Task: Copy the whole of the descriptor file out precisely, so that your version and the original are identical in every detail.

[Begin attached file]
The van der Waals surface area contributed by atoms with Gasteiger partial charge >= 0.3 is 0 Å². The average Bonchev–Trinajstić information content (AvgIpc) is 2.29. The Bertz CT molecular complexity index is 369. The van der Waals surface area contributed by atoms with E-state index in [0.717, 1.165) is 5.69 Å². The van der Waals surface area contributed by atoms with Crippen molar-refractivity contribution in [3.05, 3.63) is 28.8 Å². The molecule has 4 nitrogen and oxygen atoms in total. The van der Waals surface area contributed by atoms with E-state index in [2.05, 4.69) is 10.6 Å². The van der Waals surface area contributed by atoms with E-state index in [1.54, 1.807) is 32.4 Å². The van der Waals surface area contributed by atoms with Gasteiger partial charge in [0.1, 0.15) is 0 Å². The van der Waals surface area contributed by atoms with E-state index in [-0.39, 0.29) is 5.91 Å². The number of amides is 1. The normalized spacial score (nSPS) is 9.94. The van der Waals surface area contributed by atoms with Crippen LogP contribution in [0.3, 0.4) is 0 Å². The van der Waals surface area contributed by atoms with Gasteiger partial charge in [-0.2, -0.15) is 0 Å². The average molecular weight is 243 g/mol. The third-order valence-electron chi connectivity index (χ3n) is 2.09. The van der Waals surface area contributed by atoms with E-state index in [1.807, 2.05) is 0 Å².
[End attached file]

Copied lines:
The van der Waals surface area contributed by atoms with Gasteiger partial charge >= 0.3 is 0 Å². The average Bonchev–Trinajstić information content (AvgIpc) is 2.29. The Bertz CT molecular complexity index is 369. The van der Waals surface area contributed by atoms with E-state index in [0.717, 1.165) is 5.69 Å². The van der Waals surface area contributed by atoms with Crippen molar-refractivity contribution in [3.05, 3.63) is 28.8 Å². The molecule has 4 nitrogen and oxygen atoms in total. The van der Waals surface area contributed by atoms with E-state index in [2.05, 4.69) is 10.6 Å². The van der Waals surface area contributed by atoms with E-state index in [1.54, 1.807) is 32.4 Å². The van der Waals surface area contributed by atoms with Gasteiger partial charge in [0.1, 0.15) is 0 Å². The van der Waals surface area contributed by atoms with E-state index in [-0.39, 0.29) is 5.91 Å². The number of amides is 1. The normalized spacial score (nSPS) is 9.94. The van der Waals surface area contributed by atoms with Crippen LogP contribution in [0.3, 0.4) is 0 Å². The van der Waals surface area contributed by atoms with Gasteiger partial charge in [-0.2, -0.15) is 0 Å². The average molecular weight is 243 g/mol. The third-order valence-electron chi connectivity index (χ3n) is 2.09. The van der Waals surface area contributed by atoms with E-state index in [1.807, 2.05) is 0 Å².